Let me be honest, dear Reader. I bought Tinie Tempah’s most recent album when it was released almost exactly one year ago. It then, quite literally, became lodged into the CD player of my car, meaning it has been listened to… A lot. In fact, I damn near wrote the car off just so the CD might eject. Fortunately, the advent of the “Aux In” option restored my sanity, and revisiting “Demonstration” in light of UK month on RapReviews has been a more pleasurable experience than initially feared. Twelve months also gives a decent amount of perspective to Tinie’s frequently troubled sophomore joint.
His stellar debut “Disc-Overy” was jam-packed with hits, and set the bar unreasonably high. Unfortunately, “Demonstration” proves to be a weird juxtaposition of trying to repeat parts of what worked, whilst ignoring what actually hit the mark – this can be neatly summed up in one word… Labrinth. The singer/producer gave incredible energy to Tempah’s debut, and while he produces a couple of tracks (the sombre “It’s OK” and the marvellous “Lover Not a Fighter”), it pales in comparison to certified smashes like “Pass Out”, “Frisky” and “Wonderman”. It’s pure conjecture, but it comes across as if he’s been put to one side so that Tempah’s success can’t be put down primarily to Labrinth (kind of like how people used to put M.I.A.’s success down to Diplo).
It doesn’t help that the track-listing makes little sense. The aforementioned Labrinth-helmed tracks should clearly have been swapped around – with the quirky “Lover” following up an excellent opening trio of equally energetic songs. “Someday” is reminiscent of “Holy Grail”, with a broody opening that leads into stadium anthem territory; Diplo laces the cheeky “Trampoline” featuring an alright verse from 2 Chainz; and the pick of the bunch is “Don’t Sell Out” – a perfect instrumental combines with THE club-rap expert, and it’s possibly the best song on the whole LP. It’s a tragedy that it didn’t get pushed properly, being relegated to “Promotional Single” status.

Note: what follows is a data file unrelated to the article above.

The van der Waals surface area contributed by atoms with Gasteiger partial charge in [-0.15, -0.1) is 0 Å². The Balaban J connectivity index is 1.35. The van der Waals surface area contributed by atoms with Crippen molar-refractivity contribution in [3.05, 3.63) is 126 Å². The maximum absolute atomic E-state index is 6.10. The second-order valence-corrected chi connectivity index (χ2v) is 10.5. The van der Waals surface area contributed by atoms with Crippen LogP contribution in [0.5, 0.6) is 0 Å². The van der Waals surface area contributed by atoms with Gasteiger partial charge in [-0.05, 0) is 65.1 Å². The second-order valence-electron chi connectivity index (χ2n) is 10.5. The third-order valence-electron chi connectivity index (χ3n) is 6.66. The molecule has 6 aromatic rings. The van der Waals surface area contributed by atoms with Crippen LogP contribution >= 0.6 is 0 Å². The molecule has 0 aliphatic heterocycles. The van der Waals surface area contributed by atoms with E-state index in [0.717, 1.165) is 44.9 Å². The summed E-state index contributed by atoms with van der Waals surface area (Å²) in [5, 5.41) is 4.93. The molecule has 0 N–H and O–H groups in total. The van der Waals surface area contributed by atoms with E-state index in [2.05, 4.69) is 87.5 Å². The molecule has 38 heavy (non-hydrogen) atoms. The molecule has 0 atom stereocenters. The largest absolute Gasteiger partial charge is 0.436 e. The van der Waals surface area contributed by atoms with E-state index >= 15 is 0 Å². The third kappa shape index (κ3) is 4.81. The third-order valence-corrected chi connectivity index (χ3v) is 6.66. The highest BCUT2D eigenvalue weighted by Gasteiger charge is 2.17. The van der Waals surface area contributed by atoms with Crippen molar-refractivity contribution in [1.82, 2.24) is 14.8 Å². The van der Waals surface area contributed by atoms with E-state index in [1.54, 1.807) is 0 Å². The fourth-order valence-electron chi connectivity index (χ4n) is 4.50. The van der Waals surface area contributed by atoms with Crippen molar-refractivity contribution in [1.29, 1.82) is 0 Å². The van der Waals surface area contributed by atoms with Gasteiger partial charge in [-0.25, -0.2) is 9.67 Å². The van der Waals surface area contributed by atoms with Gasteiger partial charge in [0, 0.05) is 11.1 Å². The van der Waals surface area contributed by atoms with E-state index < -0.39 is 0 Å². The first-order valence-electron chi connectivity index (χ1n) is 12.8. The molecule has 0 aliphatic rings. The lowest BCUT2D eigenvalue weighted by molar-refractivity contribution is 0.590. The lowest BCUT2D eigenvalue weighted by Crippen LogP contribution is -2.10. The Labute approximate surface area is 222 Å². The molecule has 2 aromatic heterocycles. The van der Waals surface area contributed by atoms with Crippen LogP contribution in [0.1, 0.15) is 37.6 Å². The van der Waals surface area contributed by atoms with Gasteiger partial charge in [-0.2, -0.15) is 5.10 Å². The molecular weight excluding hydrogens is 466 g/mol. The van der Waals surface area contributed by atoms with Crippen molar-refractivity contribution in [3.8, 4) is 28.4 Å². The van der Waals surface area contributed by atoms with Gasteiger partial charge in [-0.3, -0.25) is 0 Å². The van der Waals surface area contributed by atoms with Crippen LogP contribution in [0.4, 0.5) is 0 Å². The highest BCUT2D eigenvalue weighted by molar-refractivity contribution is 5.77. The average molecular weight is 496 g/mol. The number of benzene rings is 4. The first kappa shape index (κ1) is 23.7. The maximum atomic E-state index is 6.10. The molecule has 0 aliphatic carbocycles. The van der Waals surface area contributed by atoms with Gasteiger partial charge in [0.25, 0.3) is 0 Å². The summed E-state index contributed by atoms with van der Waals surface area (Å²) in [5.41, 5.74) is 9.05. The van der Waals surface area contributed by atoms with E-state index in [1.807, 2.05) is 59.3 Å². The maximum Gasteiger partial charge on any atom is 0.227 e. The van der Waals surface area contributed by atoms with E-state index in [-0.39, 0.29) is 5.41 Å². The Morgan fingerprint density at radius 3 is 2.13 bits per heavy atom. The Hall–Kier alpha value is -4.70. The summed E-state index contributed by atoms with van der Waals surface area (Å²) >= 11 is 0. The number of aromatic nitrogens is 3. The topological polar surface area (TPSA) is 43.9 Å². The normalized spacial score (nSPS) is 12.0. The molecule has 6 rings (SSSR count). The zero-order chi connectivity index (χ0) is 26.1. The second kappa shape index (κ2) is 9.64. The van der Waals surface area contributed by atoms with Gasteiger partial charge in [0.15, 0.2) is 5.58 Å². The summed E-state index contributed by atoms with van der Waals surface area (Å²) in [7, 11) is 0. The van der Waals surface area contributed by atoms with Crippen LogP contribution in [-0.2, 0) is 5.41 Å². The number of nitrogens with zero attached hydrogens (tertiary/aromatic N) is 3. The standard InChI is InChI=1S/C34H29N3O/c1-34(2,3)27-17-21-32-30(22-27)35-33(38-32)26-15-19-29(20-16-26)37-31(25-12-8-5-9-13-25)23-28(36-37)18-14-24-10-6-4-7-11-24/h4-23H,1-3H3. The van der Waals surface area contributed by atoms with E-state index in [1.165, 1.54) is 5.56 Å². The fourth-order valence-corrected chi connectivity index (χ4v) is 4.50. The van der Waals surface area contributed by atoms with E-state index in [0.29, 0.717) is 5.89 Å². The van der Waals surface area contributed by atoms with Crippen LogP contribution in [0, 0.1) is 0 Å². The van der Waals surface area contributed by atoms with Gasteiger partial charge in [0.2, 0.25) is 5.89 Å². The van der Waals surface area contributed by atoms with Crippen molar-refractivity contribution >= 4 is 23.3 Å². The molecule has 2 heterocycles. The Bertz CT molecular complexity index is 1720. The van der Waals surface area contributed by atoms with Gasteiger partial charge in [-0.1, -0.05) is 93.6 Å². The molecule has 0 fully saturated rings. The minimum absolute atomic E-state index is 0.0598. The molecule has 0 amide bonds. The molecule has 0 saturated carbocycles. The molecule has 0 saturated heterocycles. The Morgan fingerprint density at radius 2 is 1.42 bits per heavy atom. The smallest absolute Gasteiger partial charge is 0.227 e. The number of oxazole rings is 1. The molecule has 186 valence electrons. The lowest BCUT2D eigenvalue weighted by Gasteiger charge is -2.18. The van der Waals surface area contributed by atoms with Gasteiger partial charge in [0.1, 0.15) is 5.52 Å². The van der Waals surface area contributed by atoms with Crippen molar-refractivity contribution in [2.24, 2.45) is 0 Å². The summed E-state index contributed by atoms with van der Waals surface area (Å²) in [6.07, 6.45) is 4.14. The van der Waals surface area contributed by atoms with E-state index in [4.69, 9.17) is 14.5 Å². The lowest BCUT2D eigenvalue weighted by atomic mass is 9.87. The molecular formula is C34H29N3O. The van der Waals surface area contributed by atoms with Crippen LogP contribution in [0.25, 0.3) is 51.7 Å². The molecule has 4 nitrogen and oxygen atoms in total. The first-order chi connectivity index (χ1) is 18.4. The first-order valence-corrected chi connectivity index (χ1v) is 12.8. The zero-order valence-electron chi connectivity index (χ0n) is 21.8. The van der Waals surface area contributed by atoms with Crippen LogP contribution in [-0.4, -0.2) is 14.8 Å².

Other notable tracks include “Children of the Sun” – a perfectly solid song, but nowhere near the epic level of “Written in the Stars”. The middle third is generally quite hit and miss, with clunky efforts like “Looking Down the Barrel” and “Witch Doctor” not helped by some forced rhymes from the star of the show. The lyrics undulate far too much, and render some songs almost unlistenable (there genuinely are too many examples to list). The final stretch is more emotionally driven, and it fares pretty well. “A Heart Can Save the World” is catchy is hell – unsurprising, since Emeli Sande and Naughty Boy team up with TT. The Coldplay-esque “Tears Run Dry” is pleasant background music, with a lovely lilting chorus. Paloma Faith turns up with an interesting hook on “Lost Ones”, harking back to the first proper track on Lauryn Hill’s “Miseducation…” LP. And Laura Mvula gives the album closer the right tone, even if it is followed up by a hidden track that somewhat ruins the effect.
Since this is UK month, it must be said that “Demonstration” represents the most accessible album of commercial hip hop for our American cousins. You’d press play and just “get it” instantly (and, yes, understand Tinie’s accent pretty easily). The problem is that he initially made it big by being unique, and his second long play is simply too deferential, too derivative and, well, this is what the Fear of Failure sounds like. The stakes were so high, the pressure was on and what makes him interesting was ironed out in favour of low risk, high percentage choruses. Couple that with a mixed bag of lyrics from the rapper himself, and you get a curiously crafted mess that contains a few great songs that you’ll end up loving, and lot of numbers that just weren’t bold enough or executed with confidence.